The Arab Spring, protests in parts of Europe, in Israel, and now the Occupy Wall Street movement (which has spread well beyond New York and is starting here) all have at their core significant dissatisfaction with the unjust and undemocratic processes that operate in their countries. Each centre of dissatisfaction is different in circumstances, degree and detail, but at the core is a common connection: the way things are done do not take the people into consideration. Many currently protesting in the residential Red Zones would see the similarity to their situation.
In a recent article for the US based Foreign Affairs website (here), authors Michael Hardt and Antonio Negri traverse recent events from demonstrations in Cairo through to the Wall Street Movement. Their finding is that part of the protest is about saying “we are here” – because those in power or with influence take no notice of the population at large. Those demonstrating want to participate; that is their concept of democracy.
Reading the article it is not hard to think how a very similar political act is playing out here in Christchurch, where those with power and vested interests (government, council, insurers, investors, developers) are trying to steer recovery in the direction of the purposes that best serve them. In doing so ordinary citizens are being ignored and politically dis-enfranchised. From the article we get:
“One obvious and clear message of the protests, of course, is that the bankers and finance industries in no way represent us: What is good for Wall Street is certainly not good for the country (or the world). A more significant failure of representation, though, must be attributed to the politicians and political parties charged with representing the people’s interests but in fact more clearly represent the banks and the creditors. Such a recognition leads to a seemingly naive, basic question: Is democracy not supposed to be the rule of the people over the polis — that is, the entirety of social and economic life? Instead, it seems that politics has become subservient to economic and financial interests.”
Is it harsh to say that our politicians are like their brethren elsewhere – more interested in representing narrow private interests than the country or city that are supposed to be their constituencies? Probably not. At the national level financial bail-outs, and general support to big business, has been associated with a history of a light touch on the controls of anything to do with organized money. In the absence of proper restraints organised money and it’s businesses have been able to do almost as they wish without paying the price – the price is paid by the public.
In the area of earthquake recovery, confidential arrangements with insurance companies, secrecy over the state of the land, failure to provide a suitable mechanism for dealing with disputes (land zoning, insurance assessments), and blind subservience to market forces when the playing field is not level, would suggest it is a continuing state of affairs.
Local government deference to the requirements of developers and investors, a lack of openness with intentions and decision making, and overt attempts to prevent support and advocacy services being provided to those in dispute with insurers, suggest a similar distorted situation exists at the local level too.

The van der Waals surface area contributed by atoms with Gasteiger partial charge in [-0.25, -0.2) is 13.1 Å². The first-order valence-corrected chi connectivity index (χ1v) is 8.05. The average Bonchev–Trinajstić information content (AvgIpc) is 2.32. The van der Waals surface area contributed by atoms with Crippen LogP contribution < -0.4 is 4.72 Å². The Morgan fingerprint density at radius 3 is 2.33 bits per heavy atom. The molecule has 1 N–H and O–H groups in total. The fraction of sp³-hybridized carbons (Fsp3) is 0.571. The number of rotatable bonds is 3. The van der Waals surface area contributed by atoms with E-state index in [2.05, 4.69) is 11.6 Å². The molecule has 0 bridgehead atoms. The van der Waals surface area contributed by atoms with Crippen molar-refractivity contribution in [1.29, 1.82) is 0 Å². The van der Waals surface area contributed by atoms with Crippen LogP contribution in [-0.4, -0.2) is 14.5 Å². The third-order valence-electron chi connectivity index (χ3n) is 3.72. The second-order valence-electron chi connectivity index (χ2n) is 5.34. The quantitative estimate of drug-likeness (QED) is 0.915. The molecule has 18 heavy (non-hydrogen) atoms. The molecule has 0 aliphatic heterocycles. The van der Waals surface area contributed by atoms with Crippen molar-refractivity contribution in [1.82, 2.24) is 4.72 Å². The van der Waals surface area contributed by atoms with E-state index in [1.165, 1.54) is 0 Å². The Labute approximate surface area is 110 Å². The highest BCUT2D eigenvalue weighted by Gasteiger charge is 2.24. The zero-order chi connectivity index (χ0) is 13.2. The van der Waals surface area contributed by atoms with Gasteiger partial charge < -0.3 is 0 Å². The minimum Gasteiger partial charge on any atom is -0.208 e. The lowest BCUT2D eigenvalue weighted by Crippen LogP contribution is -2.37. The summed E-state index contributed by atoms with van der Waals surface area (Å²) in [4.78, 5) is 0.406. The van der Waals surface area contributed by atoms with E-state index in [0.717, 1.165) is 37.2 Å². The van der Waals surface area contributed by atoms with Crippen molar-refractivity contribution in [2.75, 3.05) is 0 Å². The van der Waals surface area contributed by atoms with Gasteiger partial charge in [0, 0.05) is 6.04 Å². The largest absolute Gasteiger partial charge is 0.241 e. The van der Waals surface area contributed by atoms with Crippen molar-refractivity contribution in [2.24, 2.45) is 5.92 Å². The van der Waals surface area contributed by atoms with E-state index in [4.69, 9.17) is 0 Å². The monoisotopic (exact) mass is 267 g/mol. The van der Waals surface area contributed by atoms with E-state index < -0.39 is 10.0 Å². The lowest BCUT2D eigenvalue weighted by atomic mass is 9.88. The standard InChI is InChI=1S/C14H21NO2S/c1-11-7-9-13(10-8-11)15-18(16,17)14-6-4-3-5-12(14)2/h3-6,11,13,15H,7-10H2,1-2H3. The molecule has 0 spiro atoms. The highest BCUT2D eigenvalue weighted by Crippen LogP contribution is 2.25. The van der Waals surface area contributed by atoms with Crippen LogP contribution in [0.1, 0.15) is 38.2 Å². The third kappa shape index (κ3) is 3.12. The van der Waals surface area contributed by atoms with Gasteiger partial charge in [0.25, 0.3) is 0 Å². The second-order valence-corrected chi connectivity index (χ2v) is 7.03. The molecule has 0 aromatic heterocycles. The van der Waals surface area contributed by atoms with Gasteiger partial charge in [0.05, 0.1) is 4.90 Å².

So far the Red Zone protests have stuttered, and failed to gain momentum. Fortunately for politicians what underlies the protests is not widely understood. As with the financial crisis, the issues of public versus private good, and of private profit and public loss have not raised their heads sufficiently, or widely enough, to ignite a critical mass of criticism or objection. Why is this?
From the outside, Red Zone protests may be seen to be merely about how much money is enough. In fact it is about:
- the validity of government undertakings (restoration of equity),
- the right to contest arbitrary government decisions (creating red zones, adopting a valuation method that is unfit for the purpose, declaring properties Red Zones without providing the evidence, creating Red Zone options without public notice or participation, offering appeal processes that are not explained and don’t yet operate – all “rules” that did not exist in law when the earthquakes happened, and smack of retrospective law making),
- the integrity of businesses (insurance companies and agencies: their contracts and their conduct),
- the right for all to have a level/just playing field when dealing with bureaucracies and big business.
The Occupy movement has arrived in New Zealand. It is expressing solidarity with those protesting in the United States, and dissatisfaction with the state of affairs in New Zealand. At this stage Occupy support for Red Zoners is localised, however the localised Red Zone plight is a prime example of much of the complaint at the core of the Occupy and earlier movements. Perhaps there can be a joining together with Red Zone protesters for mutual strength and support. The failure of Red Zoners’ cause will be a failure of the Occupy cause.
Foreign Affairs articles:
The article by Michael Hardt and Antonio Negri, Foreign Affairs, 11 October 2011, The Fight for ‘Real Democracy’ at the Heart of Occupy Wall Street is available on-line at foreignaffairs.com here. The article is not a hard read.
Another article at Foreign Affairs, Why Occupy Wall Street is Not the Tea Party of the Left by Sidney Tarrow, provides another interesting insight to the same issues, although this time in the context of the civil rights and women’s movements (here).